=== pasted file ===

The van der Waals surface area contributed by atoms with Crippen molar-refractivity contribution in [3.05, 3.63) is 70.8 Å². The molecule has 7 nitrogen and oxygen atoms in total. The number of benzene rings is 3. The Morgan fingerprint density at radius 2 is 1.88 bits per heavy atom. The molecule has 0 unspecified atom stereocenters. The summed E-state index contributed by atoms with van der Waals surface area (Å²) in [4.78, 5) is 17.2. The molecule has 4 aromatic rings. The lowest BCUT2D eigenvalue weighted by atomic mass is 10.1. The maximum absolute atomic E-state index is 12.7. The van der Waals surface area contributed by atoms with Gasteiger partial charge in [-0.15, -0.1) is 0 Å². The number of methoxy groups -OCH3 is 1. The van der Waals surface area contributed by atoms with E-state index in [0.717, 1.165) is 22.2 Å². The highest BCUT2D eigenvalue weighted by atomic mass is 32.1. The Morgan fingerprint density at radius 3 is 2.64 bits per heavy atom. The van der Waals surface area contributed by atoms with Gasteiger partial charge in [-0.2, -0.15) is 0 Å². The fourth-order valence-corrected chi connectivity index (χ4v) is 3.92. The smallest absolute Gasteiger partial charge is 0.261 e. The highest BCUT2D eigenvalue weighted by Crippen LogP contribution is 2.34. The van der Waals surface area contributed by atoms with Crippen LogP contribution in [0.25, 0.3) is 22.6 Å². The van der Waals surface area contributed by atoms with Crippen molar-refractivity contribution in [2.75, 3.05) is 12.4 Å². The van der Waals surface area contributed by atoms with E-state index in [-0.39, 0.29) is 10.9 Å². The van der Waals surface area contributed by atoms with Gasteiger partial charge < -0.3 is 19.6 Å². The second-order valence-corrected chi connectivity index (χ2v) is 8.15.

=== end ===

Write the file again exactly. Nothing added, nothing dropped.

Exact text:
The van der Waals surface area contributed by atoms with Crippen molar-refractivity contribution in [3.05, 3.63) is 70.8 Å². The molecule has 7 nitrogen and oxygen atoms in total. The number of benzene rings is 3. The Morgan fingerprint density at radius 2 is 1.88 bits per heavy atom. The molecule has 0 unspecified atom stereocenters. The summed E-state index contributed by atoms with van der Waals surface area (Å²) in [4.78, 5) is 17.2. The molecule has 4 aromatic rings. The lowest BCUT2D eigenvalue weighted by atomic mass is 10.1. The maximum absolute atomic E-state index is 12.7. The van der Waals surface area contributed by atoms with Gasteiger partial charge in [-0.15, -0.1) is 0 Å². The number of methoxy groups -OCH3 is 1. The van der Waals surface area contributed by atoms with E-state index in [0.717, 1.165) is 22.2 Å². The highest BCUT2D eigenvalue weighted by atomic mass is 32.1. The Morgan fingerprint density at radius 3 is 2.64 bits per heavy atom. The van der Waals surface area contributed by atoms with Gasteiger partial charge in [-0.2, -0.15) is 0 Å². The fourth-order valence-corrected chi connectivity index (χ4v) is 3.92. The smallest absolute Gasteiger partial charge is 0.261 e. The highest BCUT2D eigenvalue weighted by Crippen LogP contribution is 2.34. The van der Waals surface area contributed by atoms with Crippen LogP contribution in [0.25, 0.3) is 22.6 Å². The van der Waals surface area contributed by atoms with Crippen molar-refractivity contribution in [2.75, 3.05) is 12.4 Å². The van der Waals surface area contributed by atoms with E-state index in [-0.39, 0.29) is 10.9 Å². The van der Waals surface area contributed by atoms with Gasteiger partial charge < -0.3 is 19.6 Å². The second-order valence-corrected chi connectivity index (χ2v) is 8.15.